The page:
A study of the factors affecting the diffusion of chlorinatedhydrocarbons into polyisobutylene andpolyethylene-co-propylene for evanescent wave sensing R. Howley a , B.D. MacCraith b , K. O’Dwyer b , P. Kirwan a , P. McLoughlin a,* a Waterford Institute of Technology, Cork Road, Waterford City, Ireland  b  NCSR, Dublin City University, Glasnevin, Dublin 9, Ireland  Received 17 July 2002; received in revised form 23 January 2003; accepted 29 January 2003 Abstract Two polymers, polyisobutylene (PIB) and polyethylene-co-propylene (60% ethylene) (E/Pco), have been considered aspreconcentration media for the detection of chlorinated compounds using mid-IR evanescent wave spectroscopy. In order tooptimizeandpredict sensor response factorsaffectingthe diffusion ofanalytes intothe polymerfilmshasbeenexaminedusingasilverhalide sensing fibercoupled toa FTIRspectrometer.AFickian diffusionmodel was usedto quantifythe diffusion process.The diffusion model calculated a diffusion coefficient based on such parameters as refractive index of the polymer cladding andlight guiding core, the polymer cladding thickness and the principal analyte wavelength of detection.The diffusion of analyte isomers was investigated. The diffusion of chlorinated benzene isomers was employed to determinewhether the position of chlorines on the ring effects diffusion. Physical steric and molecular size effects were found to dominatethe diffusion of these compounds.Solution composition was a fundamental issue in sensor design. The polarity of the sample stream was another diffusiondeterminant. The polarity of the matrix solution was altered by the addition of organic solvents. Rate of diffusion was seen toincrease with decreasing matrix polarity. E/Pco was found to be less susceptible to polarity modification.The results obtained can be employed as a basis for the selection of a polymer for particular industrial applications and also asa means of improving the speed of sensor response. # 2003 Elsevier Science B.V. All rights reserved. Keywords:  Evanescent wave spectroscopy; Optical fibers; Polymer films; Structural isomers; Polarity 1. Introduction Chlorinated hydrocarbons (CHCs) are a class of organic pollutants widely used in industry which havetheir srcins in crude oil and petroleum. In addition totheir individual toxicities these compounds contributeto global environmental problems such as the green-house effect, depletion of the ozone layer and acidrain. Due to increasing environmental regulations thein situ monitoring of CHCs has become an importantsensor application.The use of mid-IR fiber-optic evanescent wavespectroscopy (FEWS) has become widespread as abasis for sensing chlorinated hydrocarbons [1–7]. Pre- viousworksuchastheresearchofKrskaetal.[3,4]andGo¨beletal.[7],isconcentratedonexperimentaldesign Vibrational Spectroscopy 31 (2003) 271–278 * Corresponding author. Tel.:  þ 353-51-302056;fax:  þ 353-51-302679. E-mail address:  pmcloughlin@wit.ie (P. McLoughlin).0924-2031/03/$ – see front matter # 2003 Elsevier Science B.V. All rights reserved.doi:10.1016/S0924-2031(03)00020-1  and increasing the sensitivity of the measurement.Polyisobutylene (PIB), and polyethylene-co-propylene(60% ethylene) (E/Pco), have been previously emplo-yed as sensor claddings both for fiber-optic [7] andATR studies [8–12]. They are both amorphous poly-mers with an optical window in the mid-infrared(MIR) region, where chlorinated hydrocarbons canbe selectively detected below 1500 cm  1 .This work concentrates on the identification of astrategy for sensor optimization based on a detailedknowledge of the diffusion process in the polymercladding. Artificial creation, investigation and com-prehension of factors affecting diffusion contribute tothe design of a functional commercial sensor, whichis capable of dealing with real environments. Theemphasis of this paper is on isomeric selectivity of the polymers claddings and also on effects of back-ground matrix polarity on analyte diffusion.Diffusion can be quantified by calculation of adiffusion coefficient, which permits evaluation of polymer enriching properties. Go¨bel et al. [9] workedin stopped-flow mode to investigate diffusion beha-viour of three CHCs in polymer films using a boxmodel algorithm. Using the box model they calculateda diffusion coefficient for MCB of 5  10  9 and2 : 3  10  9 into E/Pco and PIB respectively, tempera-ture/polymer film thickness for these measurementswas not specified. This model was compared by Go¨bel[11] to a method based on the analytical solution of Ficks diffusion equation which is a faster and easierway of determining the diffusion coefficient. Thecalculation of the diffusion coefficient in this work is based on a Fickian diffusion model. Fickian diffu-sion describes the relationship of the mass flux of apenetrant to the concentration gradient present. Aconstant surface concentration, one-dimensionalFick-ian diffusion model was proposed by Fieldson andBarbari [13]. The concentration profile of a compound diffusingintoapolymerisintegratedwiththeintensityof the evanescent wave. A diffusion curve is simulatedbased on parameters such as, refractive index of thepolymer and the fibercore,the principal wavelength atwhich the analyte absorbs and the polymer film thick-ness. A diffusion coefficient is calculated based onbest fit with the experimental results.A polymer-coated silver halide (AgCl) fiber is usedas the sensing element in this work. AgCl fibers aresuitable for fiber-optic evanescent wave spectroscopy,as they are non-brittle, rather flexible and non-cladded.More importantly, such fibers are transparent over awidespectralrangeparticularlythefingerprintregionof themid-IR(600–1500 cm  1 ).Thepolymersstudiedarechosen due to their low glass transition ( T  g ) tempera-tures. In general, the lower the  T  g  the higher the freevolume between the polymer chains, thus enhancingthe diffusion of organic species within the polymer [8].ItwaspreviouslyfoundthatPIBandE/Pcohave super-ior enriching properties when compared to LDPE,2-polybutadiene, oxidized polyethylene, chlorinatedpolyethylene, ethylene/vinyl acetate copolymer andpoly(4-methyl-1-pentene)[8].AccordingtoBharadwaj and Boyd [14] PIB has a fractional free volume of 0.355 and E/Pco can be assumed to have a freevolumeof 0.42 comparing it to thevalue for polyethylene [14].Initially, the diffusion model is used to examinediffusion into the polymers for isomeric selectivity.Diffusion behaviour of chlorobenzenes is investigatedto determine whether the position of the chlorines onthe benzene ring affects the diffusion of the compoundinto the polymer. Dichlorobenzenes (DCBs) arewidely used in industry and in domestic products suchas odour-masking agents, chemical dyestuffs and pes-ticides. Trichlorobenzenes (TCBs) are used mainly aschemical intermediates and solvents.Links between the trends in diffusion and analyteproperties such as molar volume, water solubility, etc.,are examined. Such trends would facilitate the predic-tion of diffusion behaviour for other series of isomericcompounds and enable distinction between isomers.The effect of matrix polarity on the diffusion of tetrachloroethylene (TeCE) into the two polymers isalso explored. In waste streams there is variability inpolarity in the background matrix. The consequenceof variation in polarity on the diffusion of analytesinto the polymer cladding must be fully quantifiedwhen analyzing results. A polymer cladding could beselected based on its isomeric selectivity and ability towithstand variations in matrix polarity. 2. Experimental 2.1. Reagents Methanol(spectroscopicgrade),ethanol(spectrosco-pic grade), tetrachloroethylene, 1,3-DCB, 1,2-DCB, 272  R. Howley et al./Vibrational Spectroscopy 31 (2003) 271–278  1,4-DCB, 1,2,4-TCB, 1,2,3-TCB and 1,3,5-TCBwere obtained from Sigma–Aldrich (Ireland) and wereused without further purification. Polyisobutylene[–CH 2 C(CH 3 ) 2 –] n ,  M  v  4,7000,000, density 0.915,refractive index 1.5045,  T  g   64  8 C and polyethy-lene-co-propylene (60% ethylene) (–CH 2 CH 2 –)  x -[–CH 2 CH(CH 3 )–]  y ,  M  v  170,000, density 0.860, refrac-tive index 1.48,  T  g   50  8 C were both supplied bySigma–Aldrich (Ireland). 2.2. Instrumentation Analyses were carried out using a Bomem MB120FTIR spectrometer (JVA Analytical Ltd. (Ireland)).Data was acquired and processed using BomemGrams software. The operating temperature for allexperimentswas22  8 C.Eachspectrumconsistedof32scans, with each spectrum taking 46 s to complete. Atypicalruntimewas25–50 min.TheFTIRemployedaliquid nitrogen cooled MCT detector together with apre-amplifier (JVA Analytical Ltd.). Eight hundredsixty micron unclad silver halide (AgCl) sensing fiberwas connected via 1000  m m core/clad AgCl fiber(Ceram Optec (FRG)). The lead in/out fiber was‘butt-coupled’ to the detector. The flow cell was heldin place using a  xyz  positioner, see Fig. 1. Previouswork  [15] has shown significant enhancement of theevanescent wave interaction with the polymer film byinjecting light into the fiber at an angle of 20 8  to thefiber axis.Sample delivery system. A Gilson Minipuls 3peristaltic pump was obtained from AGB Scientific(Ireland). Three millimeter i.d. Tygon 1 tubing, 2 mmi.d. stainless steel tubing and Teflon 1 tubing connec-tors were used to deliver the analyte solution to a10 cm/4 cm 3 glass flow cell (AGB Scientific), whichhoused the sensing fiber. The solution was delivered atan optimized rate of 10 ml min  1 . 2.3. Preparation of the polymer  The polymer was dissolved (2% w/v) in decahy-dronaphthalin (Dekalin), (Merck-Schuchardt (FRG)),2% (w/v) and heated to 70  8 C. It was left to stirmagnetically for 48 h without heating. 2.4. Fiber coating The 860  m m AgCl fiber was prepared by repeatedrinsing with methanol and final washing with acetone.It was dried in air for 10 min to remove residualsolvent. The fiber was then weighed. A dip coater(Chemat Technologies Inc., USA; model 201) wasused to coat the fiber at a speed of 4 mm s  1 .The fiber was then clamped on a holder and dried inair for 48 h and then reweighed. Film thickness wascalculated based on mass difference. The fiber washeld in place in the flow cell with Teflon 1 septa. 2.5. Preparation of analyte solutions The appropriate quantity of DI water was measuredinto a clean 500 ml Duran bottle. Using a glass pipettethe desired quantity of methanol/ethanol was added. Fig. 1. Experimental design used in this work.  R. Howley et al./Vibrational Spectroscopy 31 (2003) 271–278  273  Using 0.5–10 and 10–100  m l Labpette micropipettes(AGB Scientific) the appropriate quantity of the ana-lyte was measured into the bottle. Solid samples weredissolved in methanol. The samples were then sealedimmediately and magnetically stirred for 20 min priorto analysis. 2.6. Analysis of samples DI water was allowed to flow through the flow cellfor 20 min prior to analysis. A background spectrumof DI water flowing through the cell was taken. Theinlet tubing was then introduced to the sample con-tainer and sealed using a rubber bung. The samplewasstirred during analysis. Measurement was initiatedwhen the sample liquid reached the flow cell. Absor-bance values were based on peak heights by selectingtwo points on either side of the peak and applying anaverage baseline. 3. Results/discussion 3.1. Isomeric effects PIB and E/Pco have previously been used in thefingerprint region of the IR spectrum to detect CHCs[8–12]. The chlorinated compounds examined inthis study all absorb in the fingerprint region, Fig. 2.Three of the compounds—1,4-DCB, 1,2,3-TCB and1,3,5-TCB—are solids. They were dissolved in 40 mlmethanol prior to dilution with water; the liquid ana-lytes were spiked with 40 ml methanol for comparableresults. The methanol peak at 1016 cm  1 does notinterfere with the detection of the analytes as shownin Fig. 2. Table 1 lists absorption bands used for the detection of each of the analytes. These bands do notoverlap and thus there is a capability for multicom-ponent analysis without the need for complex datamanipulation. Each isomer can be detected selectively.Partial least squares was used as the basis for such amanipulation technique used by Go¨bel [11]; however,flexibility is sacrificed as an initial calibration step isrequired.Diffusion coefficients were calculated with analytedata obtained from the experimental results. Thediffusion curves were correlated with the Fickiandiffusion model employing the parameters outlinedin Table 2. Fig. 3 presents the correlation of  100 mg l  1 1,4-DCB diffusing into a 2.4  m m PIBand a 2.5  m m E/Pco film, with the binary diffusionmodel. The quality of the correlation gives confidenceto the use of the model to calculate accurate diffusioncoefficients.The calculated diffusion coefficients for the CHCcompounds diffusing into both PIB and E/Pco areshown in Table 3. Initial examination of the trendsinPIBshowthatthediffusioncoefficientsarethesame Fig. 2. Overlaid absorbance spectra of five chlorinated benzenes studied. Note: methanol peak at 1016 cm  1 .Table 1Absorption bands at which the analytes were detectedCompound Wave number (cm  1 )1,2-DCB 7491,3-DCB 6741,4-DCB 8181,2,3-TCB 7721,3,5-TCB 1097274  R. Howley et al./Vibrational Spectroscopy 31 (2003) 271–278  for 1,3-DCB and 1,4-DCB, i.e. 0.908E–10    7E–13and 0.889E  10    8E  13 cm 2 s  1 , respectively. Thediffusion coefficient of 1,2-DCB is lower at0.549E  10 cm 2 s  1 . Review of the trend in polarityvalues for the compounds as shown in Table 4 [16]displays no correlation between analyte relative watersolubility and analyte diffusion coefficients. Thissuggests that the difference in diffusion coefficientisduetosteric/molecularsizeeffects.Stericeffectsarefound to dominate, followed by molecular size andthen polarity effects. Saleem et al. [17] studied thediffusion of positional isomers of xylene into low-density polyethylene (LDPE). They found that shapeof the diffusant influences the diffusion behaviour. Itwas observed that  o -xylene has the lowest diffusioncoefficient in spite of its smaller size (based onmolecular volume), compared to its counter parts.This was considered to indicate that its two adjacentmethyl groups distort its symmetry and thus make itless mobile. This effect was found to be less marked in m -xylene and  p -xylene where molecular symmetry isrestored. Saleemetal. [17]examinedthe diffusionofanumber of compounds in order to assess the relation-ship between penetrant size and diffusion coefficient.It was concluded that diffusion coefficients decreasewith increasing molecular size. They also found that,as the diffusant size becomes larger, the decreaseof   D  with increasing molar volume becomes lesspronounced. We also see these trends in the diffusionof the chlorinated benzenes into PIB. 1,2-DCB has alower diffusion coefficient than 1,3-DCB or 1,4-DCB. Table 2System parameters employed in the binary diffusion model [4]Parameter ValueRefractive index fiber core 2.1Refractive index polymer cladding E/Pco 1.48, PIB 2.4Angle at ATR interface 86.44Polymer film thickness E/Pco 2.5  m m, PIB 2.4  m mWavelength of CHC absorption CHC dependent (Table 1)Fig. 3. Correlation of 100 mg l  1 1,4-DCB diffusing at 818 cm  1 into a 2.4  m m PIB and a 2.5  m m E/Pco film, with the binary diffusion model.  D PIB  ¼  0.889E  10    0.008E  10,  D E/Pco  ¼  1.47E  10    0.01E  10 cm 2 s  1 at 22  8 C. Error bars are based on   1 S.D. based on triplicateresults. Experimental data points shown are the average of triplicate results.Table 3Diffusion coefficients (cm 2 s  1 ) for the analytes diffusing into PIBand E/Pco calculated by correlation with the binary diffusion modelat 22  8 C, flow rate 10 ml min  1 Compound PIB E/Pco1,2-DCB 0.549E  10    7E  13 3.40E  10    2E  111,3-DCB 0.908E  10    7E  13 1.57E  10    1E  111,4-DCB 0.889E  10    8E  13 1.47E  10    1E  111,2,3-TCB 0.543E  10    1E  12 1.67E  10    01,3,5-TCB 1.18E  10    1E  11 1.47E  10    1E  11All analyses performed in duplicate.Table 4Water solubility and molar volume values at 25  8 C [15]Compound Water solubility(mg l  1 )Molar volume(   10 6 m 3 mol  1 )1,2-DCB 156 1121,3-DCB 125 1141,4-DCB 81.3 –1,2,3-TCB 18 –1,3,5-TCB 6.01 –  R. Howley et al./Vibrational Spectroscopy 31 (2003) 271–278  275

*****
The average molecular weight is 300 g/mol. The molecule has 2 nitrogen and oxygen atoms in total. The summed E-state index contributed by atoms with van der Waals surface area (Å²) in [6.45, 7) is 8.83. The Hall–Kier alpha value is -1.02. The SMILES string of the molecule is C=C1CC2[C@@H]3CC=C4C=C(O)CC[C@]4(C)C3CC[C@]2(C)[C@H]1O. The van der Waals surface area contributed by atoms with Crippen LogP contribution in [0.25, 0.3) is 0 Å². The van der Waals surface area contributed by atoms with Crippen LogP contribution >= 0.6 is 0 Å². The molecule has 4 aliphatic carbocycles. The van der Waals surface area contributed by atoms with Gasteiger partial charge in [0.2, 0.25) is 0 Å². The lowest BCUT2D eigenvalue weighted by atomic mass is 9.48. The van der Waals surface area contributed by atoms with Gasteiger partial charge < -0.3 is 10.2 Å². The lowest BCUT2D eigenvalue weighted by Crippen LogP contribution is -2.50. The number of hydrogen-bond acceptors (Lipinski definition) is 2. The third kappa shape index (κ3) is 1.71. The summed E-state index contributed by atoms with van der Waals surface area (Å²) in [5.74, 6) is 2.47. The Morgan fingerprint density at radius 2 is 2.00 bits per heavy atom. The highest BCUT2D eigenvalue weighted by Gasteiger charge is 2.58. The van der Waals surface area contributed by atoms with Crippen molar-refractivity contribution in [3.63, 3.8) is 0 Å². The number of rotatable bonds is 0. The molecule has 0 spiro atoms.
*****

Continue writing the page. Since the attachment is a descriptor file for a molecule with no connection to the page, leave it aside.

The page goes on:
Search
Similar documents
View more...
Related Search
We Need Your Support
Thank you for visiting our website and your interest in our free products and services. We are nonprofit website to share and download documents. To the running of this website, we need your help to support us.

Thanks to everyone for your continued support.

No, Thanks
SAVE OUR EARTH

We need your sign to support Project to invent "SMART AND CONTROLLABLE REFLECTIVE BALLOONS" to cover the Sun and Save Our Earth.

More details...

Sign Now!

We are very appreciated for your Prompt Action!

x